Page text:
Tears and Rain

215px-Chabonsigning Michael Chabon over at Ta-Nehisi Coates's blog (picture from wikipedia):

I've been thinking about the president's speech all night and this morning, how something about it left me feeling left out. Obama's presence—physical, moral, emotional—was palpable. It carried the charge of authority, of mastering a moment. You felt that he was acknowledging, reflecting, and accepting the hardness of life, drawing freely and even generously on his own experience of sorrow and on his capacity to imagine the sorrow of others. When he reached his peroration, as he moved from an invocation of the innocence and immanence of the dead little girl to a call, part admission, part admonishment, part fatherly exhortation, for Americans “to make sure this country lives up to our children's expectations,” the speech found it true importance, its profundity. To attempt to live up to your children's expectations—to hew to the ideals you espouse and the morals that you lay down for them—is to guarantee a life of constant failure, a failure equivalent with parenthood itself. Surely this is something that the father of Malia and Sasha Obama knows all too well. Choking up at one point, imagining the Taylor-Greens' loss, it seemed to me, in terms of his own unimaginable bereavement, Obama was figuring himself (extraordinarily, I think) not as the Great Father but, more messily and searchingly, as an imperfectly lowercase father, “shaken from [his] routines … forced to look inward,” struggling in the wake of calamity to reclaim and to strive to measure up to a set of principles the burden of whose observance falls so unevenly on the narrow shoulders of the young. He was, at that moment, talking directly to me.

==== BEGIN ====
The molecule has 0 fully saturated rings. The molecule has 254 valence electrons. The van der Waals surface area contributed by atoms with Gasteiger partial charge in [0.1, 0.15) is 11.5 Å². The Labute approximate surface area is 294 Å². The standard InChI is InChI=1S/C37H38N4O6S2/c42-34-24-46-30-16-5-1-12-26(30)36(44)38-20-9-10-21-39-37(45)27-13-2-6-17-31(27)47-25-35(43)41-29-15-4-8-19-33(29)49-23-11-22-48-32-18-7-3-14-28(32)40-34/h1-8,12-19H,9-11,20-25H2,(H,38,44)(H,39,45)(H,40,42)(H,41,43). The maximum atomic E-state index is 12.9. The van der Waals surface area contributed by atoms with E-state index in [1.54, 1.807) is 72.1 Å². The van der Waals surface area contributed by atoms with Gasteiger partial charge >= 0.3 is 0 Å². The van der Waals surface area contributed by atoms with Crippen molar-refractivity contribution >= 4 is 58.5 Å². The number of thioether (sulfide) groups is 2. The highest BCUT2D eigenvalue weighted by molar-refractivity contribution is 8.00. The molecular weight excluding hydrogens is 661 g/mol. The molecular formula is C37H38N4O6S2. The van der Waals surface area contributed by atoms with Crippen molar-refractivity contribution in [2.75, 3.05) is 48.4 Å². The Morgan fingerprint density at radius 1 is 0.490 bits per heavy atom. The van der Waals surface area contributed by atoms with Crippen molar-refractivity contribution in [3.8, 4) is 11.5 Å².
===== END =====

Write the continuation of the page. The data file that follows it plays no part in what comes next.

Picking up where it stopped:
And yet … Was it all the weird, inappropriate clapping and cheering? Or the realization that I am so out of touch with the national vibe that I didn't know that whistling and whooping and standing ovations are, when someone evokes the memory of murdered innocent people, totally cool?